Scientists have learned how to speak monkey. Researchers at Durham University claim to have translated 450 regular "words" used by an ape species in Thailand, used to signal dangers and chat about what insects they fancy for dins.
Have you ever taken pictures at the zoo? It's an exercise in futility. Your puny camera strains to see far-away beasts with their backs turned. Lame. But what if you could get them to come right up to you?
Simple -- evolution of course. But new research now suggests that the reason humans and apes don’t look alike in the face is down to facial expressions. We have plain faces, without varying colour and with less hair poking out everywhere, because it helps us track the complex facial contortions we use for communication.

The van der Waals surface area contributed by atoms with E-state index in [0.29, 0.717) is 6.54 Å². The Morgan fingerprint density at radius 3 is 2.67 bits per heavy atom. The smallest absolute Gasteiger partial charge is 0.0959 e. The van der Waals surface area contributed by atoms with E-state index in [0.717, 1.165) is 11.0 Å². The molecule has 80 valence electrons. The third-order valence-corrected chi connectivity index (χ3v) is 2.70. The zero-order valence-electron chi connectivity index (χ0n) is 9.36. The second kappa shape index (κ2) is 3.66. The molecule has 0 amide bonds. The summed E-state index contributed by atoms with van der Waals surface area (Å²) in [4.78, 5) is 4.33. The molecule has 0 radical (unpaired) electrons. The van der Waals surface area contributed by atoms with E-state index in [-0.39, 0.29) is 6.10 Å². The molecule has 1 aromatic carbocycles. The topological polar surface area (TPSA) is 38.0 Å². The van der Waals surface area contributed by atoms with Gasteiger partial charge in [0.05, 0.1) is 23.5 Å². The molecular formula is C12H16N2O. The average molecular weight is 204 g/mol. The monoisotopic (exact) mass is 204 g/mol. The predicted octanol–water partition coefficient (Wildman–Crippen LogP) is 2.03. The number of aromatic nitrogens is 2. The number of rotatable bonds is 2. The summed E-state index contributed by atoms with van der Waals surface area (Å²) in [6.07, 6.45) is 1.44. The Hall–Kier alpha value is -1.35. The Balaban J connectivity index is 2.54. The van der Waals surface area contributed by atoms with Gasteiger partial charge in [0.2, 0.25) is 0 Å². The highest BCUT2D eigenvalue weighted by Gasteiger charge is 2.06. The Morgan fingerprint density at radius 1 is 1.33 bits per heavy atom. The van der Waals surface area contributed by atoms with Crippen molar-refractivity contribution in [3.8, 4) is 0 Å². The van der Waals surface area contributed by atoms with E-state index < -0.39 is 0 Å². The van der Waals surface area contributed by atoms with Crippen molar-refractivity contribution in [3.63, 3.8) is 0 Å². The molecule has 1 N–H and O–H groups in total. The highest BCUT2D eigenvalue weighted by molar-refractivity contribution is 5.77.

Problem: nobody knows just how bad the radioactive contamination is at Fukushima, nine months later. Prediction: still pretty bad. Solution: send in a bunch of monkeys armed with radiation meters and GPS collars, and hope for the best. Let's do it!
Jesse Anderson developed a program that simulated a few million virtual monkeys randomly mashing keys on virtual typewriters in an attempt to re-create Shakespeare. Amazingly, the monkeys (monkeys!) have managed to write 99.99% of Shakespeare's poem, A Lover's Complaint.